Standard Articles of Incorporation Documents - resources


What are the best incorporation (and related) document resources? Are the YCombinator incorporation docs available? There are a number of 'model' or 'open source' documents for a startup's first fundraising (and beyond), but what about when a startup first goes legit?

Angel/Series A/AA document sets:

The above resources provide a starting point for a startup raising early capital. The wide ranging discussion makes the documents all the more valuable.

The first Cert of Incorporation, Founders' Stock Purchase Agreements and related documents almost seems more necessary:
- You're broke and if you have money to spend on legal fees, it's better to go in informed
- If you DIY it, you're really likely to make mistakes at this stage, and you'd be better off if there was as rich a discussion as with the YCombinator docs
- The personal personnel issues (among founders) are sticky and set the precedent for how these issues are handled in the future

I was going to review the Orrick & TheFunded docs, and compare those with what the YCombinator incorporation docs would be (by taking the Series AA docs and backing out what seemed only to be there for purposes of investment - e.g., preferred stock).

But before I do that, I thought I'd try to find a copy of the YC incorporation docs (they do exist, as I understand many YC startups haven't yet incorporated, as is the case at many incubators). Anyone?

There was discussion of this on hackernews but it's years old.

Funding Incorporation Legal Documents Ycombinator

asked Jan 25 '12 at 15:50
Chris Busselle
36 points
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6 Answers


Gunderson's startup package was open sourced on Docracy:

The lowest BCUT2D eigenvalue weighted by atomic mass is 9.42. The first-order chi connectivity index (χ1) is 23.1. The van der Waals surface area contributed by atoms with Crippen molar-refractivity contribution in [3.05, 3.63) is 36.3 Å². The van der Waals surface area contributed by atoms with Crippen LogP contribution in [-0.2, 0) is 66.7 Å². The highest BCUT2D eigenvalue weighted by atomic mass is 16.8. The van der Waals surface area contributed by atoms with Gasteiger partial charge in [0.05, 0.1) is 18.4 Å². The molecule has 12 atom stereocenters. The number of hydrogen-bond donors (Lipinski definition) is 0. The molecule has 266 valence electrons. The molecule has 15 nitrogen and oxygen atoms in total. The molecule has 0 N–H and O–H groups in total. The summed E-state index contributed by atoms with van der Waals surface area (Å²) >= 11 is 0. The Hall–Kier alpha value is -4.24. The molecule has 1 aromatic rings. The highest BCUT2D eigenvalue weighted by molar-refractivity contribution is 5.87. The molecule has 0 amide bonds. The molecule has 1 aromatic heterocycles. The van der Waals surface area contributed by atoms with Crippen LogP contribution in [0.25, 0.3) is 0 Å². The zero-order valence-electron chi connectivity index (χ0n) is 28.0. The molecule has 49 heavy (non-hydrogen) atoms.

answered May 19 '12 at 08:54
829 points


But before I do that, I thought I'd try to find a copy of the YC
incorporation docs

You can obtain the actual incorporation docs of some non-public companies from

Sharespost for free -- for example, Facebook's original Delaware CoI is available here (if you're logged in to Sharespost). Secondmarket also provides CoIs but they update the download to the most recent amendment. You can also obtain the docs from the Secretary of State's office in the jurisdiction of incorporation (Delaware sells them for a fee ).

If you have a friend in law school who has access to LexisNexis or Westlaw, he/she might be able to point you to other guides and boilerplate docs which are not available to the general public.

For kicks, here's AirBnb's Restated CoI I found with a Google search. Here's a prior document I found with some further digging. You can see the evolution of these docs over time with Amendments, presumably after significant funding events. The take-home message here is not to invest too much time comparing the Orrick, TheFunded, and YC docs to back out an "optimal" contract, especially if you understand the fundamentals* - there's always room for amendment when relevant funding events affect your startup.

*A classmate of mine took notes on Peter Thiel's Startup Course at SLS. He goes through all the basic motions and issues from incorporation to funding with some empirical examples. As you've probably found in your searches on the YCombinator docs, Yokum at StartupCompanyLawyer also provides tips and sometimes answers specific questions.

answered May 8 '12 at 09:40
Henry The Hengineer
4,316 points